As a mental health practitioner, I often help others sort out conflicts and crises. Over the years I have learned that there are specific skills that help people navigate their relationships in a more loving and productive manner.
The next time you have a disagreement, try these tools before you re-engage:
We are victims of age-old wiring. When we feel threatened, we have a primitive instinct to fight, flee, or freeze; or a combination platter of the three reactions. Take whatever time you need to restore your normal heart rate and breathing patterns. Deep breathing, stretching, time with a pet, a walk around the block, and time outside in a garden or the woods can all be helpful.
Ask yourself what your role was in the argument. Did you stoop to name-calling, blaming, or shaming? Did you yell? These common tactics used in arguments are not productive. Did you bring up hurts or incidents from the past? Fair fighting requires a focus on the present and using "I" statements ("I worry when you come home an hour after you told me you would", not "You are always late"). Were you looking to blow off steam after a bad day? We often save our worst for those we love. Be mindful of this tendency- it erodes the warmth in a relationship. Are you currently under major stress? When chronically stressed, we have a lower threshold for upset and may argue more frequently.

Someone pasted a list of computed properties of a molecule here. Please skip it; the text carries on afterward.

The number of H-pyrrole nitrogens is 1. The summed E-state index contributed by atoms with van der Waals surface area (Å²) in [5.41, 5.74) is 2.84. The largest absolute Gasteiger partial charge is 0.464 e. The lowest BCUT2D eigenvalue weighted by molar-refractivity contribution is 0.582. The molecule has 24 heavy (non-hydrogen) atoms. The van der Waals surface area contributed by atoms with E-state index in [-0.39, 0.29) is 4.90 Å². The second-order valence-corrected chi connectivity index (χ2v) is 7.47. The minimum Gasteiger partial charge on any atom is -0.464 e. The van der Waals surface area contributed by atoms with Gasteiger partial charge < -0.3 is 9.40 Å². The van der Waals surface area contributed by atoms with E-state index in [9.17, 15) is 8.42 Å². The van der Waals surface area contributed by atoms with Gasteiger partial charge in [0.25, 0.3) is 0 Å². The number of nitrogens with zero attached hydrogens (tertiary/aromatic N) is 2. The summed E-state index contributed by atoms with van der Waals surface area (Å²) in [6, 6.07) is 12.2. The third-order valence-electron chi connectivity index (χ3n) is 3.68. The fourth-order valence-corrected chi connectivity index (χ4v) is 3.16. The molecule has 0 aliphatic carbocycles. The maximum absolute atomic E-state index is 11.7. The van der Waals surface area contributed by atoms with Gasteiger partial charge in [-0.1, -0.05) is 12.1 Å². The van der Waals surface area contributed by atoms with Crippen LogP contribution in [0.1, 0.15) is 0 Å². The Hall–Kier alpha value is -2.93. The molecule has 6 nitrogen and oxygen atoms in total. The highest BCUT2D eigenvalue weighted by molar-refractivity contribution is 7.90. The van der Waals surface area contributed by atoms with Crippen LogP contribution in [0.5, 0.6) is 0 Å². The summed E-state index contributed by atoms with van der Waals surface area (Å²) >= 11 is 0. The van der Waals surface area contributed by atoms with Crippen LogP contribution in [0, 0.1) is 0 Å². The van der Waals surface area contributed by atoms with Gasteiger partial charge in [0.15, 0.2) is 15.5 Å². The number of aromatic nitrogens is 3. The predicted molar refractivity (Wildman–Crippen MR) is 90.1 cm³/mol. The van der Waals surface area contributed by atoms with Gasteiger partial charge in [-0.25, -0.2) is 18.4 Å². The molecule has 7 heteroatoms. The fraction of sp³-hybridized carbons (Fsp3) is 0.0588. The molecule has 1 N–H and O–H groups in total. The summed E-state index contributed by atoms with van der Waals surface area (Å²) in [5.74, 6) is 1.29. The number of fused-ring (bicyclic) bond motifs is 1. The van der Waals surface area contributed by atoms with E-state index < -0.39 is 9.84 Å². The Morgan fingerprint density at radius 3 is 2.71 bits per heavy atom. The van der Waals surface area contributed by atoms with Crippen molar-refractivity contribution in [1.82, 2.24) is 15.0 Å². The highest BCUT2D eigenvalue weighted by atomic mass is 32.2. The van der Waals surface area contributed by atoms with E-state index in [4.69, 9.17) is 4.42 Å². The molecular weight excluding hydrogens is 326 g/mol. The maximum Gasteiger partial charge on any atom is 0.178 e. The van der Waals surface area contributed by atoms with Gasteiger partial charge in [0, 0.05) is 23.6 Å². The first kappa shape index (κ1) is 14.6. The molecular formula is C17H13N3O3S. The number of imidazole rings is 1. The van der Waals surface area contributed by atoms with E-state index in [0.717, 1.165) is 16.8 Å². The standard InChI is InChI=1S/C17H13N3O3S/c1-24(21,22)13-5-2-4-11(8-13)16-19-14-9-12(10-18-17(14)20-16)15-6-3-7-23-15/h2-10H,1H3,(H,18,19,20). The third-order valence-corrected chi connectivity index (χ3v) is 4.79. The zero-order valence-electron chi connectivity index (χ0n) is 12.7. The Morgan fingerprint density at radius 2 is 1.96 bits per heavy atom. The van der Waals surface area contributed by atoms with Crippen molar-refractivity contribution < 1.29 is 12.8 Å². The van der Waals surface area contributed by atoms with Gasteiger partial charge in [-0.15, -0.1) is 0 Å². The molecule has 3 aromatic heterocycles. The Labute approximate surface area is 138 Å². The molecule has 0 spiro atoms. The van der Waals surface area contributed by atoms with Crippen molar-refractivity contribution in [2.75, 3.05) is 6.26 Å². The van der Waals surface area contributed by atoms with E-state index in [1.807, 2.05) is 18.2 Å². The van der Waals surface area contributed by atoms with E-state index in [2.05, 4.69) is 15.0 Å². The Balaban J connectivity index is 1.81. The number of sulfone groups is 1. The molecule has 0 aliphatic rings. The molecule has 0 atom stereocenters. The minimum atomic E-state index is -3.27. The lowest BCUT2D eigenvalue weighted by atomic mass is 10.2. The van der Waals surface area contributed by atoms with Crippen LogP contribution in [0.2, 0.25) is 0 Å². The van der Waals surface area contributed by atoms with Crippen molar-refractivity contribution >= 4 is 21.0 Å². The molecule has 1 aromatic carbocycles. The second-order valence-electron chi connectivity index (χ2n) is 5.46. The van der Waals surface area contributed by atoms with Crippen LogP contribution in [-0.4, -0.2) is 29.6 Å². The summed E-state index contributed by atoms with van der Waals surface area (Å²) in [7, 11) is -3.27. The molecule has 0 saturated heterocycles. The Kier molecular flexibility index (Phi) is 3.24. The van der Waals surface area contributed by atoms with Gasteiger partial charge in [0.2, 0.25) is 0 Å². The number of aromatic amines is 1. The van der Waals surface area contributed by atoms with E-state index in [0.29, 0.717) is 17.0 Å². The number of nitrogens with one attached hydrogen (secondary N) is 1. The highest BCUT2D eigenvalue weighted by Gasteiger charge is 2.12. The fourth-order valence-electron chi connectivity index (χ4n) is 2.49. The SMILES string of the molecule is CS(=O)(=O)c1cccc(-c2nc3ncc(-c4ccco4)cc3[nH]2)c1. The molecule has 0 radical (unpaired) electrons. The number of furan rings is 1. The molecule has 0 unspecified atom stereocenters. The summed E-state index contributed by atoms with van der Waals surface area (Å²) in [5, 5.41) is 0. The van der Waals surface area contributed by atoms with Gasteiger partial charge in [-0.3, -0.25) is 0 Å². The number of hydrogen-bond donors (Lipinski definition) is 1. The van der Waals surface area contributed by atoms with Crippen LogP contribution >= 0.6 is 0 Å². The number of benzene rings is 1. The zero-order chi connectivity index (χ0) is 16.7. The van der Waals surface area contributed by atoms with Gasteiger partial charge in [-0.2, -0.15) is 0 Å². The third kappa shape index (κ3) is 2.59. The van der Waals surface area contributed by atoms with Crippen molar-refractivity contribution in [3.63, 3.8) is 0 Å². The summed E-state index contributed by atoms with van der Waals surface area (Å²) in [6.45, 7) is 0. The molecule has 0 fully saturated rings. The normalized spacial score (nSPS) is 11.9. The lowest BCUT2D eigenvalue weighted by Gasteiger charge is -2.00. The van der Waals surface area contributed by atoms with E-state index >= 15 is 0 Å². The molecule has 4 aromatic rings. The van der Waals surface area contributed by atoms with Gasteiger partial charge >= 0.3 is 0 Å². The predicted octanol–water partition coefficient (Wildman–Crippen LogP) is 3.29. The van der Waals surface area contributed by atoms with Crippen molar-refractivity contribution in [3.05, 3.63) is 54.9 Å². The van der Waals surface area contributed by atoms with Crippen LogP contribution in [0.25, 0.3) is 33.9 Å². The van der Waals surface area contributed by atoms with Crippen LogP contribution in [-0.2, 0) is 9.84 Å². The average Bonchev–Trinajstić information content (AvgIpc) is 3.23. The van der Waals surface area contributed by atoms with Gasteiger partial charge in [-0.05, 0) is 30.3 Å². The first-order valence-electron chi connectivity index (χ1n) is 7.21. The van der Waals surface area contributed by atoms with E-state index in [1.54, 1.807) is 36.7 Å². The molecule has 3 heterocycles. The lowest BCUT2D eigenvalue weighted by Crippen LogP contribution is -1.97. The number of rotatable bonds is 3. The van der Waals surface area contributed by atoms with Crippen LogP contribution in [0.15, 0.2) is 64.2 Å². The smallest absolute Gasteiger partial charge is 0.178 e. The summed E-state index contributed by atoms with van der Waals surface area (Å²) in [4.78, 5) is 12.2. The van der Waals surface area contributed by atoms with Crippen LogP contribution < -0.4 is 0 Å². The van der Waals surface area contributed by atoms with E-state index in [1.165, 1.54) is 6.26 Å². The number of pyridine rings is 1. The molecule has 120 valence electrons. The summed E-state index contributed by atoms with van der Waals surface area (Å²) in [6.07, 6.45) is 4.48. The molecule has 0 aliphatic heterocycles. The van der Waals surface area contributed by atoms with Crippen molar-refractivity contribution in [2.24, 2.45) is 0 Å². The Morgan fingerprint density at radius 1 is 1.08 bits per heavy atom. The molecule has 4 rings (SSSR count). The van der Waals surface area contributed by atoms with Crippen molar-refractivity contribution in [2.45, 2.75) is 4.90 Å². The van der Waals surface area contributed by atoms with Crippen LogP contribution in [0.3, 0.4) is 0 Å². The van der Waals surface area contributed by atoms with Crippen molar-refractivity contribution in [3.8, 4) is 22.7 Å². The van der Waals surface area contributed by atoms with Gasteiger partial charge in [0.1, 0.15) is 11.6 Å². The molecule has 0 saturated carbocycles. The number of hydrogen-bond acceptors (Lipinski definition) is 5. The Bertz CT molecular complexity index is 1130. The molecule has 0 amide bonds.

Next, try to identify what the biggest issue is that you hope to change or bring awareness to. Did the disagreement start over differences in emotional styles? Did it start over a difference of opinion in parenting or money? Is this an old, recurring fight? Identifying what the argument is really about may help you sort if out.
Calmer heads will prevail if you wait to talk again only when all parties are ready (although perpetually refusing to talk after a day or so has passed is unhealthy). Be aware of the volume of your voice. I have noticed that when someone is consistently loud, a pattern can be set up whereby the quieter person shuts down regardless of the content. Also, listen intently and try paraphrasing what your loved one says. This technique gives you time to absorb and clarify the message before you respond.
If you continue to feel frustrated, unheard, or hurt, you may want to seek out a counselor or therapist.
Sometimes an objective professional can spot unhelpful dynamics and share insights and tools to help you get the warmth back in your relationships.